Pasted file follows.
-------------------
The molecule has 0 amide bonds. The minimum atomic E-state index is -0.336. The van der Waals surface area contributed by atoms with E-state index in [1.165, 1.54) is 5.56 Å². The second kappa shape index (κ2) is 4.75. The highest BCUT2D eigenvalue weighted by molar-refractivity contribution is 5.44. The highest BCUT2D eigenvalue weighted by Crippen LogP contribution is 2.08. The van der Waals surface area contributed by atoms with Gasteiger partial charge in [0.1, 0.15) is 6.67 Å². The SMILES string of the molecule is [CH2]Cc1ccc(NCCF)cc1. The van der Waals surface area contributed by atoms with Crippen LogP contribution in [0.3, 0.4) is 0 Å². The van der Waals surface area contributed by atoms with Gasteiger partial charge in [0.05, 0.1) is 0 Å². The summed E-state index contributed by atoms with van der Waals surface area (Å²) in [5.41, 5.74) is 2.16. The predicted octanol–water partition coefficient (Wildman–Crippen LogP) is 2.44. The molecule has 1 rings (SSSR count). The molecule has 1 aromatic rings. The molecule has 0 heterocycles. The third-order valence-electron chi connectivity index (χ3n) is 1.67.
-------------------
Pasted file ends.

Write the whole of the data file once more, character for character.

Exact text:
The molecule has 0 amide bonds. The minimum atomic E-state index is -0.336. The van der Waals surface area contributed by atoms with E-state index in [1.165, 1.54) is 5.56 Å². The second kappa shape index (κ2) is 4.75. The highest BCUT2D eigenvalue weighted by molar-refractivity contribution is 5.44. The highest BCUT2D eigenvalue weighted by Crippen LogP contribution is 2.08. The van der Waals surface area contributed by atoms with Gasteiger partial charge in [0.1, 0.15) is 6.67 Å². The SMILES string of the molecule is [CH2]Cc1ccc(NCCF)cc1. The van der Waals surface area contributed by atoms with Crippen LogP contribution in [0.3, 0.4) is 0 Å². The van der Waals surface area contributed by atoms with Gasteiger partial charge in [0.05, 0.1) is 0 Å². The summed E-state index contributed by atoms with van der Waals surface area (Å²) in [5.41, 5.74) is 2.16. The predicted octanol–water partition coefficient (Wildman–Crippen LogP) is 2.44. The molecule has 1 rings (SSSR count). The molecule has 1 aromatic rings. The molecule has 0 heterocycles. The third-order valence-electron chi connectivity index (χ3n) is 1.67.